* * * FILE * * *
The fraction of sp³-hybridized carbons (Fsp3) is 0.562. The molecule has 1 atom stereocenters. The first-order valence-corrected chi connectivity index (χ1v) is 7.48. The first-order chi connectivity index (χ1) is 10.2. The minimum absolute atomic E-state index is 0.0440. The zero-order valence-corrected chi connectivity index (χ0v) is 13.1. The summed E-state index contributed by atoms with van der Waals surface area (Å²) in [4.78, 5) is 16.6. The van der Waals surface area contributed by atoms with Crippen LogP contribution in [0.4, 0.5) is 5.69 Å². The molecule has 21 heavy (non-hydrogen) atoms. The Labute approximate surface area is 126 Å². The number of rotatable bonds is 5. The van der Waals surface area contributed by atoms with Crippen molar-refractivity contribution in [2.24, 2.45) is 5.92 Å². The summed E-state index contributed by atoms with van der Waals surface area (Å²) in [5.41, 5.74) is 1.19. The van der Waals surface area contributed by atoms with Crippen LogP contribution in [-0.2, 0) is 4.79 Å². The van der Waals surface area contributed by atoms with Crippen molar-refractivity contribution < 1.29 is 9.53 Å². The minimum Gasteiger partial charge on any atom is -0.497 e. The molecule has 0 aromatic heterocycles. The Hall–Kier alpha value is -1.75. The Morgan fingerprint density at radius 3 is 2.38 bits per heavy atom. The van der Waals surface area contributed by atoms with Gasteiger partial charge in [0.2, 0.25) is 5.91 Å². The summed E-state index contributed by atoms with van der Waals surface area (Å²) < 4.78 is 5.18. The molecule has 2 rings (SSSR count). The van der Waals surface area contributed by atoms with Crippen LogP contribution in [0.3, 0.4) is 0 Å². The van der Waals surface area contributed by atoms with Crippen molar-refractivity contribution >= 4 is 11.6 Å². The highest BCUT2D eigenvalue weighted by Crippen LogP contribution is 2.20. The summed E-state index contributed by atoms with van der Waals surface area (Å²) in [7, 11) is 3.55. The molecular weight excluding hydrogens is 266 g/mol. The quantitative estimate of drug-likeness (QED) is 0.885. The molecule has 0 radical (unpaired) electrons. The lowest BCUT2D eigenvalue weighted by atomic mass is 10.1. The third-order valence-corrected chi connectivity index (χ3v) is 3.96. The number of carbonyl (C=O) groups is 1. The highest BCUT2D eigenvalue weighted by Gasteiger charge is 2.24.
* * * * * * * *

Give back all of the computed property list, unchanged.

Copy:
The fraction of sp³-hybridized carbons (Fsp3) is 0.562. The molecule has 1 atom stereocenters. The first-order valence-corrected chi connectivity index (χ1v) is 7.48. The first-order chi connectivity index (χ1) is 10.2. The minimum absolute atomic E-state index is 0.0440. The zero-order valence-corrected chi connectivity index (χ0v) is 13.1. The summed E-state index contributed by atoms with van der Waals surface area (Å²) in [4.78, 5) is 16.6. The van der Waals surface area contributed by atoms with Crippen LogP contribution in [0.4, 0.5) is 5.69 Å². The molecule has 21 heavy (non-hydrogen) atoms. The Labute approximate surface area is 126 Å². The number of rotatable bonds is 5. The van der Waals surface area contributed by atoms with Crippen molar-refractivity contribution in [2.24, 2.45) is 5.92 Å². The summed E-state index contributed by atoms with van der Waals surface area (Å²) in [5.41, 5.74) is 1.19. The van der Waals surface area contributed by atoms with Crippen LogP contribution in [-0.2, 0) is 4.79 Å². The van der Waals surface area contributed by atoms with Crippen molar-refractivity contribution < 1.29 is 9.53 Å². The minimum Gasteiger partial charge on any atom is -0.497 e. The molecule has 0 aromatic heterocycles. The Hall–Kier alpha value is -1.75. The Morgan fingerprint density at radius 3 is 2.38 bits per heavy atom. The van der Waals surface area contributed by atoms with Gasteiger partial charge in [0.2, 0.25) is 5.91 Å². The summed E-state index contributed by atoms with van der Waals surface area (Å²) < 4.78 is 5.18. The molecule has 2 rings (SSSR count). The van der Waals surface area contributed by atoms with Crippen LogP contribution in [0.3, 0.4) is 0 Å². The van der Waals surface area contributed by atoms with Crippen molar-refractivity contribution >= 4 is 11.6 Å². The highest BCUT2D eigenvalue weighted by Crippen LogP contribution is 2.20. The summed E-state index contributed by atoms with van der Waals surface area (Å²) in [7, 11) is 3.55. The molecular weight excluding hydrogens is 266 g/mol. The quantitative estimate of drug-likeness (QED) is 0.885. The molecule has 0 radical (unpaired) electrons. The lowest BCUT2D eigenvalue weighted by atomic mass is 10.1. The third-order valence-corrected chi connectivity index (χ3v) is 3.96. The number of carbonyl (C=O) groups is 1. The highest BCUT2D eigenvalue weighted by Gasteiger charge is 2.24.